z
Note that by multiplying numerator and denominator by z, X ( z ) 
za

Summary: In example 1 and example 2, even though the 2 signals are different, the algebraic
expression for the respective z-transform is the SAME. The only difference is their respective
regions of convergence (ROC). Therefore when specifying the z-transform of a signal, both the
algebraic expression and the ROC i.e the range of values of z for which the expression of X(z)
is valid are required.

4
The z-Plane

As shown in examples 1 and 2, a convenient way to display the region of convergence (ROC) is
to plot it on the z-plane. The z-plane is a complex plane consisting of the horizontal Re(z) axis
and the vertical Im(z) axis. The shaded region represents the set of points in the z-plane
corresponding to the region of convergence of the z-transform of a particular signal. A unit circle
is always drawn on the z-plane as reference. All points on this unit circle correspond to
z  1 or r =1 (radius of 1) .

Example 3
n n
1 1
Find the z-transform and the region of convergence of x[n]  7   u[n]  6   u[n]
3 2

We first perform the z-transform of each term individually and note its ROC.

We let x[n]  x1[n]  x2 [n]

n
1
For the z- transform of x1[n]  7   u[n]
3
 n  n
1 1  7
X 1 ( z )  7   u[n]z  n  7  z 1  u[n] 
1
, ROC z 
  3    3  1 3
1  z 1
3

1
Region of convergence z 
3

5
n
1
For the z- transform of x2 [n]  6   u[n]
2
 n  n
1 1  6
X 2 ( z )  6   u[n]z  n  6  z 1  u[n] 
1
ROC z 
  2    2  1 2
1  z 1
2

1
Region of convergence z 
2

3
1  z 1
7 6 2
Therefore X ( z )   
1 1
1  z 1 1  z 1  1 1  1 1 
1  z 1  z 
3 2  3  2 

Alternatively, X ( z ) can be expressed in another form by multiplying the numerator and


 3
zz  
denominator by z 2 i.e X ( z )   2
 1  1
 z   z  
 3  2

For the of convergence of X(z), we require that both X1(z) and X2(z) must converge i.e
 1  1  1  1 1 1
  z  1 and   z  1 or equivalently, z  and z  .
3 2 3 2

The region of convergence of the OVERALL signal is the COMBINED region of convergence.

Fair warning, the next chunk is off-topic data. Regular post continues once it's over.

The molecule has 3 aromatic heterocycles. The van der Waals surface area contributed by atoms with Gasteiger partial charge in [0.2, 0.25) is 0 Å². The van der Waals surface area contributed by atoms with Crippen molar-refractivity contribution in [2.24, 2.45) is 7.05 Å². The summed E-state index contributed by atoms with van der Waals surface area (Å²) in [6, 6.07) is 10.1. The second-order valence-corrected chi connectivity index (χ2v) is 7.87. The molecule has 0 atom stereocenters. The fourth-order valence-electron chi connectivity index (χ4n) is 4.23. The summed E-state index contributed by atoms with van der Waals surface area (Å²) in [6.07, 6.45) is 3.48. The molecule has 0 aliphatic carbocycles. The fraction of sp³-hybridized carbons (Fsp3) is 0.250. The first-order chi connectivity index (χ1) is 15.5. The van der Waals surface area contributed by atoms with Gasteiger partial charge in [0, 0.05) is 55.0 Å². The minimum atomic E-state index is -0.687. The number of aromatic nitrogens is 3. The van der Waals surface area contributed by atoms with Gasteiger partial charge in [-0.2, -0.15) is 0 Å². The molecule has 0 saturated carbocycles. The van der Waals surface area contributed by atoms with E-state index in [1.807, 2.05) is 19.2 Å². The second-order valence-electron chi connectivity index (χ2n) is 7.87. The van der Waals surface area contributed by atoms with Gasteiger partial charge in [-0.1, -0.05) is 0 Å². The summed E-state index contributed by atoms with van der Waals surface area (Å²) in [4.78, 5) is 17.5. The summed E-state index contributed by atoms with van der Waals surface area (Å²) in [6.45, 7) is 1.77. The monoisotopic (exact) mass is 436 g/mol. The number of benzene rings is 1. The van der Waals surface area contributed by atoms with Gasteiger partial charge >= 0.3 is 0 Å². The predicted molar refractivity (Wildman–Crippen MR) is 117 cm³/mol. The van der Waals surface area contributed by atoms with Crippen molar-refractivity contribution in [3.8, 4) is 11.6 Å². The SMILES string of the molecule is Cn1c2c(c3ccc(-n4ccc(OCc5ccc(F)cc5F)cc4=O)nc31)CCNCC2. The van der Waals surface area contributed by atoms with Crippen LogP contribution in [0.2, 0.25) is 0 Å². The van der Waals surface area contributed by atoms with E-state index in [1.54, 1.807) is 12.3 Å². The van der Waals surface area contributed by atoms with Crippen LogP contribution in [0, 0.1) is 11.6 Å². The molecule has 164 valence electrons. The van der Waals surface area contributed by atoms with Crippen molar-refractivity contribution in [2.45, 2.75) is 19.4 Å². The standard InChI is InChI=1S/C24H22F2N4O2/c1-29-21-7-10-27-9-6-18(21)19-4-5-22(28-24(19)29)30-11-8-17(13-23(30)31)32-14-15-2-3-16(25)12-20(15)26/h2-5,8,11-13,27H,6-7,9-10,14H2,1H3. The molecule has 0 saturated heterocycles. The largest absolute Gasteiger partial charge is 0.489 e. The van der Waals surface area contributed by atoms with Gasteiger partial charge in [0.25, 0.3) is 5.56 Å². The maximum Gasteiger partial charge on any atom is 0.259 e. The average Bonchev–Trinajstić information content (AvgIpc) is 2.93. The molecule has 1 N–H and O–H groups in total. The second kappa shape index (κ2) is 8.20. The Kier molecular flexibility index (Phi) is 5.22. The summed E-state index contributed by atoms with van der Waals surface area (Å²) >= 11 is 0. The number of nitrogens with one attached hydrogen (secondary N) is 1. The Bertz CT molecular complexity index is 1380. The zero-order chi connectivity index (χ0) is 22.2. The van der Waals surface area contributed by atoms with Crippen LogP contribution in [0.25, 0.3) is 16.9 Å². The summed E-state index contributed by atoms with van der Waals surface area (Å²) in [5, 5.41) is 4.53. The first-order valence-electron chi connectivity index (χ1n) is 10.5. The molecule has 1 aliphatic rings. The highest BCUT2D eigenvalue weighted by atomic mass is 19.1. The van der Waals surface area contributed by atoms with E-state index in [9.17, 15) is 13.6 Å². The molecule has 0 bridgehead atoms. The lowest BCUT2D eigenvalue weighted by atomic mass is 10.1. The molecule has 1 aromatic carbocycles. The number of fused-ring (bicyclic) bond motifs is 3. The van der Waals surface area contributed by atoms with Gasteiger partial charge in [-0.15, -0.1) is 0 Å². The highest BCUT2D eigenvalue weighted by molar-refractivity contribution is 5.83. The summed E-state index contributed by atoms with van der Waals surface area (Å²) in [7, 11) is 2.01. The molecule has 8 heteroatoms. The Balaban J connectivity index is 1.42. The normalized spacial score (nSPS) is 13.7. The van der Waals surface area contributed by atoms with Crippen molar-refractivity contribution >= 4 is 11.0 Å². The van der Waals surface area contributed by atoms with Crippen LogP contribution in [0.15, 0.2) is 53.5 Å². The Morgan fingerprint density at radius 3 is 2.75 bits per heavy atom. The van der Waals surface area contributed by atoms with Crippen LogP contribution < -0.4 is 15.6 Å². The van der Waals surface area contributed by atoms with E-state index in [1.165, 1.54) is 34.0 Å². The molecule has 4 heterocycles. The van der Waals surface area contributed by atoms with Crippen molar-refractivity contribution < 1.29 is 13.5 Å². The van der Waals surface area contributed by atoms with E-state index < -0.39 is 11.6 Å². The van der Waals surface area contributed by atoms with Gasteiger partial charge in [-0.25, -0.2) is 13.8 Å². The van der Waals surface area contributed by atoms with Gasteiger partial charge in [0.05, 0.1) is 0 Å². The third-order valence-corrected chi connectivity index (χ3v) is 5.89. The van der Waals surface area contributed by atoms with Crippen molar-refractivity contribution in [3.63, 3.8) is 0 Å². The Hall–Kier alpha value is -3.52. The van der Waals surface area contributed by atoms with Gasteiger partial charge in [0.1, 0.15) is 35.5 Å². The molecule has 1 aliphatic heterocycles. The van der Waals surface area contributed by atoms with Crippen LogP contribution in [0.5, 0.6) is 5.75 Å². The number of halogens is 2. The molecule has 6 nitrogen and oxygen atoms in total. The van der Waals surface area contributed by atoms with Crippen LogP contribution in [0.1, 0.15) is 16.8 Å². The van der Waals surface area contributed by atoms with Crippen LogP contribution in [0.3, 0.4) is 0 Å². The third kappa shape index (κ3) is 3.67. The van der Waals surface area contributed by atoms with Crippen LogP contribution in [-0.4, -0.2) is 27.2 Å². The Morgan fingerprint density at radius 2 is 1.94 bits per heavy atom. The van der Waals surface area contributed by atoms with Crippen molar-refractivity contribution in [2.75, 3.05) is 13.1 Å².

The combined region of convergence must be such that BOTH terms must converge. In this case
1
the ROC is z 
2

6
1
Overall region of convergence z 
2

Zero –Pole Plot


n n
1 1
In example 3 above, we noted that for the discrete time signal x[n]  7   u[n]  6   u[n] ,
3 2
 3
zz  
the z-transform is X ( z )   2 1
and the ROC is z  .
 1  1 2
 z   z  
 3  2 

We note that the z-transform can be expressed as a ratio of polynomials in the complex variable
N ( z)
z i.e X ( z )  . X ( z ) is called rational function of z whenever X ( z ) can be expressed as a
D( z )
N ( z)
ratio of .
D( z )

In the expression for X(z), the roots of the denominator are referred to as the poles of X(z). The
poles are the values of z such that X(z) becomes infinite. The roots of the numerator in X(z) are
referred to as the zeros of X(z). The zeros are values of z such that X(z) becomes zero.

The representation of X(z) through its poles and zeros in the z-plane is referred to as the pole-
zero plot of X(z)

7
Thus, a convenient pictorial way to describe a rational z-transform is to perform the pole-zero
plot in the z-plane and also shade the ROC.

 3
zz  
In this example, X ( z )   2 1 1
X(z) has poles z  , z  and zeros at z and z 
3
 1  1 3 2 2
 z   z  
 3  2

The Region of Convergence (ROC)

We have noted that 2 different signals can have identical algebraic expression for their z-
transform and they are only distinguishable by their respective ROCs. Here we explore some
important properties of ROC and how these properties can provide insights to the characteristic
of the discrete time signal x[n].

Property 1: The ROC of X(z) consists of a ring centered about the origin

i) This property follows from the condition for the convergence of the z-transform

i.e 
n 
x[n] r  n   , That the region of convergence of X(z) depends only r  z , the

magnitude of z and NOT on  . This means that if X(z) converge for a particular value of
r  z , then it should also converge for all values of z on the same circle (same radius r),
regardless of the frequency  .

ii) For a signal x[n] which has a discrete time Fourier transform, its z-transform X(z) must
include the unit circle. This is because since z  r exp j , the z-transform X(z) is simply the
discrete time Fourier transform of x[n] when r  1 , therefore the ROC of X(z) must
include the unit circle (circle of which the radius is one)

Property 2: For rational z-transform, the ROC contains no poles.

Since X(z) is infinite at a pole, by definition the z-transform of x(t) i.e X(z) will not converge
and thus do not exist if it contain a pole.

Property 3: If x(n) is of finite duration and thus is absolutely summable, then the ROC is the